Sugar, salt, artificial additives are biggest health factors in food purchase decisions, reports Nielsen

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Sugar, salt, artificial additives are the biggest health factors impacting the food products Britons buy, according to the Global Health and Wellness Survey from information and insights company Nielsen which polled more than 30,000 Internet respondents in 60 countries.
When asked to rate how important various health attributes are in affecting the foods and products they buy, 31% of UK respondents cited ‘low or sugar free’ as very important followed by ‘low salt/sodium’ (29%), ‘no artificial flavours/colours’ and ‘natural flavours’ (both 28%).
Top 10 health factors affecting UK food purchasing

E.g. 31% of Britons cite “low/no sugar” as being a very important factor in deciding which foods they buy
“Britons regard sugar, salt, artificial additives, cholesterol and fat as the biggest health-related evils impacting which products they buy,” said Nielsen’s UK head of business and retailer insight Mike Watkins. “Conversely, natural flavours, being made from fruit or veg, whole grain, fibre and protein are the most important ingredients to encourage purchasing.”He adds: “Britons, however, are much less likely than Europeans – and people globally, as a whole – to let health attributes of food products affect what they buy. For instance, food being free from genetically-modified organisms is a very important factor to 47% of Europeans in their buying decision – more than twice the number of Britons (22%).”Among the 27 food health attributes covered in the survey, Britons are most willing to pay a premium price for products that are ‘all natural’, ‘gluten-free’ or organic. Britons are much less likely to pay a premium for healthy attributes in foods than Europeans as a whole.The future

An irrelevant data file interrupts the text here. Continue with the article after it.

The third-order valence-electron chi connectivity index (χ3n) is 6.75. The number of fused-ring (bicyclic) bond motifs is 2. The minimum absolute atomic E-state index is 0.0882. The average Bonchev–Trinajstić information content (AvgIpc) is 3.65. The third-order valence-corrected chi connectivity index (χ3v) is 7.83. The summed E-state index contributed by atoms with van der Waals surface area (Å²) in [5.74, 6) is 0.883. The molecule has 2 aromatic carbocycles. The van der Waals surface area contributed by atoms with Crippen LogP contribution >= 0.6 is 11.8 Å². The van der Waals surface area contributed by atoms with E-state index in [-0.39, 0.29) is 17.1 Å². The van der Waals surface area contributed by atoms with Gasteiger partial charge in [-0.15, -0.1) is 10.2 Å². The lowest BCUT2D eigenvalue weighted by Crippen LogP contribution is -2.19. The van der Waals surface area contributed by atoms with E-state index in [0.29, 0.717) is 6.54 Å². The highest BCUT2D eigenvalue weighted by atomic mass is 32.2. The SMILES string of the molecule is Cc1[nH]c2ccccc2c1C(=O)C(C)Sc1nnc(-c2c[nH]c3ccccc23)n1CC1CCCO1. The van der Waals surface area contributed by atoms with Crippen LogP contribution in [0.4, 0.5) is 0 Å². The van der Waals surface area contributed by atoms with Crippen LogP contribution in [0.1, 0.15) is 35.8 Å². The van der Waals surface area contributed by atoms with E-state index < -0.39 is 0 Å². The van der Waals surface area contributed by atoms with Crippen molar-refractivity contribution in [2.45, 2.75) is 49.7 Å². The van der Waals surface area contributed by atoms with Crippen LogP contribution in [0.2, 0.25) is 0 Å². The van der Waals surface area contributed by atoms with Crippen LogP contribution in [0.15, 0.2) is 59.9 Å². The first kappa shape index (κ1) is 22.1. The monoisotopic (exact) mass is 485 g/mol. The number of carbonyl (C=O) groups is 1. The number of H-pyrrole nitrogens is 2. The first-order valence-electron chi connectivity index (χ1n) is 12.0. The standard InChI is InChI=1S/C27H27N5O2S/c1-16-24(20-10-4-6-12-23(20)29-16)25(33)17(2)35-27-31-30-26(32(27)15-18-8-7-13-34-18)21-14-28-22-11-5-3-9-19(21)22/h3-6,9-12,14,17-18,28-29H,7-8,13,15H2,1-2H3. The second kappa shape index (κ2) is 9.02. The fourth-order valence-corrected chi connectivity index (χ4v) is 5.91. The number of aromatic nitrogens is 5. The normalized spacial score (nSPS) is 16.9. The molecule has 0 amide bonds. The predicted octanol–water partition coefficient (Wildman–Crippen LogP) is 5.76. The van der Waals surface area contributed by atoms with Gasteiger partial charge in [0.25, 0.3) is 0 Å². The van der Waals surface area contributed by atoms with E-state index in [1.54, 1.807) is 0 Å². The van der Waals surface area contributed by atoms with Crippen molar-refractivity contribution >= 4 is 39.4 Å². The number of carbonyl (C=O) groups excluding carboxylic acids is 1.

Given the importance attached to “good-for-you” products, these are the most strongly positioned for growth in the future. Over the next six months, Britons are most likely to buy (from a choice of 25 food categories covered in the survey) more fruit and vegetables (25%), nuts/seeds, seafood (both 16%) and yogurt (12%).

Salty snacks are most likely to see a decline in purchasing (cited by 32% of respondents) followed by chocolate, biscuits and cakes/crackers/pies (all 28%), sugar sweets (25%), ice cream and ready to eat/frozen meals (both 23%).